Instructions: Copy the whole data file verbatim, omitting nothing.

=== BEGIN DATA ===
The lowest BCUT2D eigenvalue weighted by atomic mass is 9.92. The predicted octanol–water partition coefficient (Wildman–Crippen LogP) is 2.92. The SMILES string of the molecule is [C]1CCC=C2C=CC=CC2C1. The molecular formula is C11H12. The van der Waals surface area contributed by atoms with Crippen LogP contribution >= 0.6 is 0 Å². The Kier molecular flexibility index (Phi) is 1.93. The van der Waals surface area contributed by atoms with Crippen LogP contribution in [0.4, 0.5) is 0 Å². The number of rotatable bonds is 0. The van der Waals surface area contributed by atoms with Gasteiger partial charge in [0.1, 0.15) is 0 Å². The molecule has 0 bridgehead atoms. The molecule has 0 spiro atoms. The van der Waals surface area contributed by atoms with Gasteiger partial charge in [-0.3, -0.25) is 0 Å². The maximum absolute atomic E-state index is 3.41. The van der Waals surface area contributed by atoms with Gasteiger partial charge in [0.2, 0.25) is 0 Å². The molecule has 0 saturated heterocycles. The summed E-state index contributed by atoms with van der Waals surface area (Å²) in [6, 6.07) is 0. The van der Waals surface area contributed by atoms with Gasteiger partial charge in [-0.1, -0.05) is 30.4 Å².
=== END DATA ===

The lowest BCUT2D eigenvalue weighted by atomic mass is 9.92. The predicted octanol–water partition coefficient (Wildman–Crippen LogP) is 2.92. The SMILES string of the molecule is [C]1CCC=C2C=CC=CC2C1. The molecular formula is C11H12. The van der Waals surface area contributed by atoms with Crippen LogP contribution >= 0.6 is 0 Å². The Kier molecular flexibility index (Phi) is 1.93. The van der Waals surface area contributed by atoms with Crippen LogP contribution in [0.4, 0.5) is 0 Å². The number of rotatable bonds is 0. The van der Waals surface area contributed by atoms with Gasteiger partial charge in [0.1, 0.15) is 0 Å². The molecule has 0 bridgehead atoms. The molecule has 0 spiro atoms. The van der Waals surface area contributed by atoms with Gasteiger partial charge in [-0.3, -0.25) is 0 Å². The maximum absolute atomic E-state index is 3.41. The van der Waals surface area contributed by atoms with Gasteiger partial charge in [0.2, 0.25) is 0 Å². The molecule has 0 saturated heterocycles. The summed E-state index contributed by atoms with van der Waals surface area (Å²) in [6, 6.07) is 0. The van der Waals surface area contributed by atoms with Gasteiger partial charge in [-0.1, -0.05) is 30.4 Å².